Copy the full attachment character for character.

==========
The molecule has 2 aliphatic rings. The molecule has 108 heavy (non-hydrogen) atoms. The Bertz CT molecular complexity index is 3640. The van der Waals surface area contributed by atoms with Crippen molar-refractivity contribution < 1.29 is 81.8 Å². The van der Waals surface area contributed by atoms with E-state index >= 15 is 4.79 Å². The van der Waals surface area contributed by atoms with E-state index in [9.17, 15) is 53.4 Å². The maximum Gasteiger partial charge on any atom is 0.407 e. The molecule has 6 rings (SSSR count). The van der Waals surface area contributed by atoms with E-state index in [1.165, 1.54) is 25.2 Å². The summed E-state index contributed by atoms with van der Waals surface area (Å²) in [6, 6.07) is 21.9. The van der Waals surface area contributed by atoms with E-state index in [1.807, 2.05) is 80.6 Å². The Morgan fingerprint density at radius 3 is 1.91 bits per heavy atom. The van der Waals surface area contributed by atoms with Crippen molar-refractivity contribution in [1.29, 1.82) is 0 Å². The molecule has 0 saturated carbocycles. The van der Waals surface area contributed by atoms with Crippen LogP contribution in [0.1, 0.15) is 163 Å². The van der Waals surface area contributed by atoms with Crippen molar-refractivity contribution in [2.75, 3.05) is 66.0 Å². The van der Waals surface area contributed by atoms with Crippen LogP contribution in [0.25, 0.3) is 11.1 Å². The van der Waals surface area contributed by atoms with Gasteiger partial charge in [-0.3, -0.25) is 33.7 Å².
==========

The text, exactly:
The molecule has 2 aliphatic rings. The molecule has 108 heavy (non-hydrogen) atoms. The Bertz CT molecular complexity index is 3640. The van der Waals surface area contributed by atoms with Crippen molar-refractivity contribution < 1.29 is 81.8 Å². The van der Waals surface area contributed by atoms with E-state index >= 15 is 4.79 Å². The van der Waals surface area contributed by atoms with E-state index in [9.17, 15) is 53.4 Å². The maximum Gasteiger partial charge on any atom is 0.407 e. The molecule has 6 rings (SSSR count). The van der Waals surface area contributed by atoms with E-state index in [1.165, 1.54) is 25.2 Å². The summed E-state index contributed by atoms with van der Waals surface area (Å²) in [6, 6.07) is 21.9. The van der Waals surface area contributed by atoms with E-state index in [1.807, 2.05) is 80.6 Å². The Morgan fingerprint density at radius 3 is 1.91 bits per heavy atom. The van der Waals surface area contributed by atoms with Crippen molar-refractivity contribution in [1.29, 1.82) is 0 Å². The molecule has 0 saturated carbocycles. The van der Waals surface area contributed by atoms with Crippen LogP contribution in [0.1, 0.15) is 163 Å². The van der Waals surface area contributed by atoms with Crippen molar-refractivity contribution in [2.75, 3.05) is 66.0 Å². The van der Waals surface area contributed by atoms with Crippen LogP contribution in [0.25, 0.3) is 11.1 Å². The van der Waals surface area contributed by atoms with Gasteiger partial charge in [-0.3, -0.25) is 33.7 Å².